failure of nerve & a love story


So my web site was not coming up this morning.

Neither was Bluhost (my server).

Okey dokey, I thought, I’ll just use a FB note as a substitute.

FB is a heckuvalot clunkier. It apparently doesn’t allow links, so I guess I couldn’t do my usual list at the end of a blog.

Also importing images doesn’t seem to work.


Fortunately I kept checking back and it did come up eventually.

I began my morning thinking about Ed Friedman…. My brother Mark asked me if I had any of the tapes of the lectures he and I heard by Friedman. I couldn’t find them. But I have been thinking of re-reading Friedman, anyway.

He was a huge influence on me.

From this morning’s reading.

“When anxiety reaches certain thresholds, ‘reasonableness and honest’ no longer defend against illusion, and then even the most learned ideas can begin to function as superstition.”

[SBJ note: Superstition can be thought of as the disconnection between cause and effect]

Friedman is mostly about encouraging people to keep their own sense of differentiation in the face of other people’s anxieties and emotions.

It’s a ‘failure of nerve’ in his view to ignore how a situation adapts constantly towards the members who are weak and ignores those trending toward visionary, energetic, imaginative, and motivated behavior.  I see this each time a group attempts consensus when someone in the group is not quite on the same page and brings process to a halt.

It’s a ‘failure of nerve’ when a leader relies more on expertise than his or her own capacity to be decisive.

It’s a ‘failure  of nerve’ when in the face of emotional process we become obsessed with data and technique.  This is a kind of denial or looking in the wrong place for something. Emotional processing is pattern oriented. But this pattern is often denied or not factored into empirical  considerations of information and a bad pattern continues to repeat itself despite new information and new techniques in a baffling way.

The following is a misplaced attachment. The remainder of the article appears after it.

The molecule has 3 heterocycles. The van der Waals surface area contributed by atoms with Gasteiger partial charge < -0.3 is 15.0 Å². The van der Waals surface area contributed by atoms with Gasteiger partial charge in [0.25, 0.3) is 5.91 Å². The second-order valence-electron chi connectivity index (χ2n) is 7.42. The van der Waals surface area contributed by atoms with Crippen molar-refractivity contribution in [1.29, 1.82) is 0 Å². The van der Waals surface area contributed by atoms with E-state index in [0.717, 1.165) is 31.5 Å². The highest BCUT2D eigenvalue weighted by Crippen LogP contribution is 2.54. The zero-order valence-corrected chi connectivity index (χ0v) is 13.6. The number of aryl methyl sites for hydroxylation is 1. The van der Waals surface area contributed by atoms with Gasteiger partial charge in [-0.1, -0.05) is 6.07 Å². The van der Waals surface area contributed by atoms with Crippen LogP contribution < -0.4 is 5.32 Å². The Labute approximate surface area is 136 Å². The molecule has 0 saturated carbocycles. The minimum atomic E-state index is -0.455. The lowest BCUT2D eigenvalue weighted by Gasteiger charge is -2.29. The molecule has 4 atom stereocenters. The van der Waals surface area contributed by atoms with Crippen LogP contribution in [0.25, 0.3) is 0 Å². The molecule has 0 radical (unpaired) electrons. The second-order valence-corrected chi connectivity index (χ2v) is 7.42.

It’s a ‘failure of nerve’ to “assume that toxic forces can be regulated through reasonableness, love, insight, role-modeling, inculcation of values and striving for consensus.


Enough preaching.

But it does bring to mind the movie Eileen and I saw yesterday.

Although Hoover (in this movie) commits a lot of Friedman errors and is an extremely flawed character, I saw the movie more as a love story than a history of a monster.

Di Capprio gives a stellar performance (looking eerily like Jack Nicholson at times). His make-up to portray the character at various ages works.  Other actors are not quite as believable especially as old people.

I have to stop because I started late due to stupid stupid server failure.


Art Endures, Capitalism Degenerates: The Evolving Career of Amanda Palmer < PopMatters

Amanda Fucking Palmer (as she calls herself on twitter) is Neil Gaiman’s wife. who knew?


So It Went: A New Biography of Kurt Vonnegut Is a Portrait of an Artist who Cultivated a Scruffy Image | The New York Observer

This guy seems to totally not get Vonnegut. Wonder if the bio he is reviewing talks about Vonnegut raising his nieces and nephews after a death in the family.


Why Doing the Ethical Thing Isn’t Automatic –

I think we never know how we will respond in a crisis until we are actually tested.


Mocking Vladimir Putin With Poetic Flair in Russia –

More poetry in the news. Hopefully these people will not be killed.


Kindle Fire: An open letter to Jeff Bezos • The Register

Well this article really cooled my ardor for Kindle Fire. The writer returns his Kindle Fire to Best Buy because he can’t use his Google Log on. Sheesh.